Our first port of call was Gibraltar, residence of the infamous Barbary Apes. Tourists beware! These macaques are adept at stealing hats, sunglasses and ice creams. Expect to see red pillar boxes, telephone booths, British-style pubs here as well as upcoming, upmarket bistros and wine bars.


From Barcelona, I fell in love with Sitges, a stylish, arty, boho, Spanish seaside resort. Known as the St Tropez of Spain, it has a palm tree-lined promenade and sweeping, golden sandy bay.


Because of waves and wind the captain deemed it unsafe to transport passengers to Monte Carlo and back by tender, so Britannia continued her sail across the Mediterranean to Civitavecchia, which translates as old city. Many cruisers travelled to Rome, but the small hillside village of Tuscania was on my list. In a charming little square, at a table beneath a sunshade, I sipped a cappuccino at a cost of one euro. Then, on a farm in the countryside our group tucked in  to a rustic feast of home made wine, cheese, prosciutto, finely-chopped, juicy black olives and bread with rich golden olive oil.


The ruins of Herculaneum are near to the port of Naples. In 79 AD Mount Vesuvius erupted and in a whisper, a scorching cloud of poisonous pyroclastic gas killed residents who were sheltering from the mountain's initial eruptions in their boat houses. Some skeletons can still be seen here. The ancient, prosperous Roman town was buried in around 60ft of ash, which preserved many of the buildings, bath chambers, houses and the forum, along with intricate mosaics, frescoes and wall tiles.


Sardinia's capital, Cagliari, was swarming with residents and tourists on one of this lovely island's public holidays. The reasonably priced open top bus tour offers a short city tour. This lovely island is an increasingly popular holiday spot. Opt for the smaller resorts for a quieter sojourn.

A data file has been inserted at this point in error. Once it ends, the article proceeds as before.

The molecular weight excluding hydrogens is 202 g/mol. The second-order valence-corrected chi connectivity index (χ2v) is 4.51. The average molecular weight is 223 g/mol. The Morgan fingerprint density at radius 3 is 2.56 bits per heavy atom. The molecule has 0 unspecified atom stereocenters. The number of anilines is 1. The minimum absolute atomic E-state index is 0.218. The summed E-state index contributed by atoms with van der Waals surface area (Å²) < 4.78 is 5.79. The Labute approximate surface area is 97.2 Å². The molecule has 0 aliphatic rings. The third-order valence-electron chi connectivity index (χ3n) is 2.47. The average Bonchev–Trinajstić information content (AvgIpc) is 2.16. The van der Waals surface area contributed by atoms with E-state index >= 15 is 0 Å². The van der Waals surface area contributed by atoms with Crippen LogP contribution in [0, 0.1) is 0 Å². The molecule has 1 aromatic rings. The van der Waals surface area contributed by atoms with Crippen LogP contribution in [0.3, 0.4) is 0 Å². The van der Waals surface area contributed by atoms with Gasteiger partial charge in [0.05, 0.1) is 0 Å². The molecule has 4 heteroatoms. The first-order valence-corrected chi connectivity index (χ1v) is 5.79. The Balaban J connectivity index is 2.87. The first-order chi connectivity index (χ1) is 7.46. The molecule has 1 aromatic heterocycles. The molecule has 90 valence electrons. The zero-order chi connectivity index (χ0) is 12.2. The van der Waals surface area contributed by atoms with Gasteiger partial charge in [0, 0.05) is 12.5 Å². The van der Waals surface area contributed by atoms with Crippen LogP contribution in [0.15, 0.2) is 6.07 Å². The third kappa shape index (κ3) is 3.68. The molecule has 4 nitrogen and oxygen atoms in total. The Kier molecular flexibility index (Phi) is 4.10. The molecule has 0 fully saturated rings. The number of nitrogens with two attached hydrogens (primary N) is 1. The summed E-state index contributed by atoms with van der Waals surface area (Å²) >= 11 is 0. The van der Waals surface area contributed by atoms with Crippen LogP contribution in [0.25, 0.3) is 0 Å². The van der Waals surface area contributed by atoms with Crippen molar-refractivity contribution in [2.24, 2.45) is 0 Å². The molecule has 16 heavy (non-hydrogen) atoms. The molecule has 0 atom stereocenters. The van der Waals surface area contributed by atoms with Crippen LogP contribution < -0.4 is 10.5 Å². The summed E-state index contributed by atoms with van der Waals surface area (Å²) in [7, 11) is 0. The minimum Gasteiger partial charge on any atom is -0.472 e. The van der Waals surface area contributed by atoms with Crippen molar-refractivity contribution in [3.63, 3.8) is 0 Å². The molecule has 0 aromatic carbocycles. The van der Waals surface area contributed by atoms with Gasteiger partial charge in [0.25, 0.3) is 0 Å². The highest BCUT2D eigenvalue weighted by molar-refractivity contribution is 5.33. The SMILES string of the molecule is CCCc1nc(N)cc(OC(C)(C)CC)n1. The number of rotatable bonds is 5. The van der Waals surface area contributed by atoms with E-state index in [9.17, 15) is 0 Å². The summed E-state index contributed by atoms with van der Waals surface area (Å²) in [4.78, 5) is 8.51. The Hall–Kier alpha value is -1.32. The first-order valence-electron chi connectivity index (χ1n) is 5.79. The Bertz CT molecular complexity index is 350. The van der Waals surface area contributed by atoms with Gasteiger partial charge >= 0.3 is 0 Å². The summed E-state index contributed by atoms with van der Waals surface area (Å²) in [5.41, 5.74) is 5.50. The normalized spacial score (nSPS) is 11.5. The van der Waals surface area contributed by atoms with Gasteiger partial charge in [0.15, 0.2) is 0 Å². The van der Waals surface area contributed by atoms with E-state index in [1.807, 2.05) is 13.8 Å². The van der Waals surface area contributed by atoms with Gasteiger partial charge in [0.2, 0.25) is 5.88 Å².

Christopher Columbus sailed from Cadiz on two journeys to the Americas. This stunning city features Moorish, Baroque, Gothic,

Renaissance and Venetian architecture along with beautiful wide beaches. In the dark back street hideaway of La Cava taverna, a fiercely passionate troupe of authentic Spanish gitanos (gypsies), comprised a guitarist, singer and three female dancers. The women stomped, swirled and shouted through a series of traditional fiery flamenco dances which stirred the blood.


Another highlight was the fantastic Frankie Valli and the Four Seasons' tribute act, Walk Like A Man, fresh from the Jersey Boys' West End Hit, and on board Britannia. They had the audience on their feet, singing along to Sherry Baby, Big Girls Don't Cry and, of course, Oh What A Night.


"Oh, What A Cruise!"





P&O Britannia 14-night Mediterranean cruise from £1,069 pp (inside cabin); from £1,699 pp (balcony cabin) September 16, 2017.


www.pocruises.com or call 0843 373 0111.


Coach travel from selected UK destinations to Southampton Cruise Terminal.






Marion Ainge